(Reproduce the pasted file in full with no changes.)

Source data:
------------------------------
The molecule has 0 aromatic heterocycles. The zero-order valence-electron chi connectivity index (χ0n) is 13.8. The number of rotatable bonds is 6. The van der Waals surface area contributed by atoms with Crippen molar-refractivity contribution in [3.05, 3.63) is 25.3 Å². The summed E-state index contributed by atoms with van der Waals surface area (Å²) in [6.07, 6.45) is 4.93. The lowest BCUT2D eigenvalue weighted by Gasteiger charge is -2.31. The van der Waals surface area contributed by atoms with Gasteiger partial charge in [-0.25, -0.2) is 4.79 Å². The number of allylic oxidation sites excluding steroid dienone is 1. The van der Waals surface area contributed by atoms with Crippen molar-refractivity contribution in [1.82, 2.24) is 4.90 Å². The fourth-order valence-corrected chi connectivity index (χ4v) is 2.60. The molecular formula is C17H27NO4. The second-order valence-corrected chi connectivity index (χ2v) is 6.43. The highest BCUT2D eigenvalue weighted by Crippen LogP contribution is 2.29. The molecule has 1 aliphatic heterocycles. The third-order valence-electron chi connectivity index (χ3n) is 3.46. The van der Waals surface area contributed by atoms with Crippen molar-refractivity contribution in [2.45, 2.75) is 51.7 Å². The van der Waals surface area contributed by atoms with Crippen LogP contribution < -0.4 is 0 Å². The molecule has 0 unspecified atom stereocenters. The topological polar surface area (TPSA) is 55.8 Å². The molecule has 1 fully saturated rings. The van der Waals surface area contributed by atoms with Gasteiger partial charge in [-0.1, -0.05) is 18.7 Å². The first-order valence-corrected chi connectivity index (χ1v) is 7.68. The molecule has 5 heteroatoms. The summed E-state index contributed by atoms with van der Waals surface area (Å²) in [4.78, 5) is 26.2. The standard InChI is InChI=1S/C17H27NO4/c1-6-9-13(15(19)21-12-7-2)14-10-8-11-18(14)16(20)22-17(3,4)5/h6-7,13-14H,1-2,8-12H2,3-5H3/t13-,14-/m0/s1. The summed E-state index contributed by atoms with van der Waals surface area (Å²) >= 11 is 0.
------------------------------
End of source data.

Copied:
The molecule has 0 aromatic heterocycles. The zero-order valence-electron chi connectivity index (χ0n) is 13.8. The number of rotatable bonds is 6. The van der Waals surface area contributed by atoms with Crippen molar-refractivity contribution in [3.05, 3.63) is 25.3 Å². The summed E-state index contributed by atoms with van der Waals surface area (Å²) in [6.07, 6.45) is 4.93. The lowest BCUT2D eigenvalue weighted by Gasteiger charge is -2.31. The van der Waals surface area contributed by atoms with Gasteiger partial charge in [-0.25, -0.2) is 4.79 Å². The number of allylic oxidation sites excluding steroid dienone is 1. The van der Waals surface area contributed by atoms with Crippen molar-refractivity contribution in [1.82, 2.24) is 4.90 Å². The fourth-order valence-corrected chi connectivity index (χ4v) is 2.60. The molecular formula is C17H27NO4. The second-order valence-corrected chi connectivity index (χ2v) is 6.43. The highest BCUT2D eigenvalue weighted by Crippen LogP contribution is 2.29. The molecule has 1 aliphatic heterocycles. The third-order valence-electron chi connectivity index (χ3n) is 3.46. The van der Waals surface area contributed by atoms with Crippen molar-refractivity contribution in [2.45, 2.75) is 51.7 Å². The van der Waals surface area contributed by atoms with Crippen LogP contribution < -0.4 is 0 Å². The molecule has 0 unspecified atom stereocenters. The topological polar surface area (TPSA) is 55.8 Å². The molecule has 1 fully saturated rings. The van der Waals surface area contributed by atoms with Gasteiger partial charge in [-0.1, -0.05) is 18.7 Å². The first-order valence-corrected chi connectivity index (χ1v) is 7.68. The molecule has 5 heteroatoms. The summed E-state index contributed by atoms with van der Waals surface area (Å²) in [4.78, 5) is 26.2. The standard InChI is InChI=1S/C17H27NO4/c1-6-9-13(15(19)21-12-7-2)14-10-8-11-18(14)16(20)22-17(3,4)5/h6-7,13-14H,1-2,8-12H2,3-5H3/t13-,14-/m0/s1. The summed E-state index contributed by atoms with van der Waals surface area (Å²) >= 11 is 0.